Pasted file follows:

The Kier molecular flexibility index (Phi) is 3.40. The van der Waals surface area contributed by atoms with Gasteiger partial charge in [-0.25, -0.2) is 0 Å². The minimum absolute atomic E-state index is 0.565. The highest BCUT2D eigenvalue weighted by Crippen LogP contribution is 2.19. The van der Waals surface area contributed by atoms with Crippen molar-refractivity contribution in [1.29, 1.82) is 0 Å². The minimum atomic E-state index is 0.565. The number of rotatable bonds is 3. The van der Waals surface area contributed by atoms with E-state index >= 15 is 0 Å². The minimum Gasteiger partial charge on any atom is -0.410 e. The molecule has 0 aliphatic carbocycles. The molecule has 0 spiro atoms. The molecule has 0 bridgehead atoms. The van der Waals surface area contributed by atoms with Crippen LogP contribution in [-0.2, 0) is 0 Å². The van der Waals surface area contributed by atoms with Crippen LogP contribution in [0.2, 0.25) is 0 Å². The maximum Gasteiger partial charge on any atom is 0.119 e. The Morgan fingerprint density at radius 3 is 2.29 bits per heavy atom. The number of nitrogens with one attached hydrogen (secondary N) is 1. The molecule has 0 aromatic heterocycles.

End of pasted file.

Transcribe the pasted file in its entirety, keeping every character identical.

The Kier molecular flexibility index (Phi) is 3.40. The van der Waals surface area contributed by atoms with Gasteiger partial charge in [-0.25, -0.2) is 0 Å². The minimum absolute atomic E-state index is 0.565. The highest BCUT2D eigenvalue weighted by Crippen LogP contribution is 2.19. The van der Waals surface area contributed by atoms with Crippen molar-refractivity contribution in [1.29, 1.82) is 0 Å². The minimum atomic E-state index is 0.565. The number of rotatable bonds is 3. The van der Waals surface area contributed by atoms with E-state index >= 15 is 0 Å². The minimum Gasteiger partial charge on any atom is -0.410 e. The molecule has 0 aliphatic carbocycles. The molecule has 0 spiro atoms. The molecule has 0 bridgehead atoms. The van der Waals surface area contributed by atoms with Crippen LogP contribution in [-0.2, 0) is 0 Å². The van der Waals surface area contributed by atoms with Crippen LogP contribution in [0.2, 0.25) is 0 Å². The maximum Gasteiger partial charge on any atom is 0.119 e. The Morgan fingerprint density at radius 3 is 2.29 bits per heavy atom. The number of nitrogens with one attached hydrogen (secondary N) is 1. The molecule has 0 aromatic heterocycles.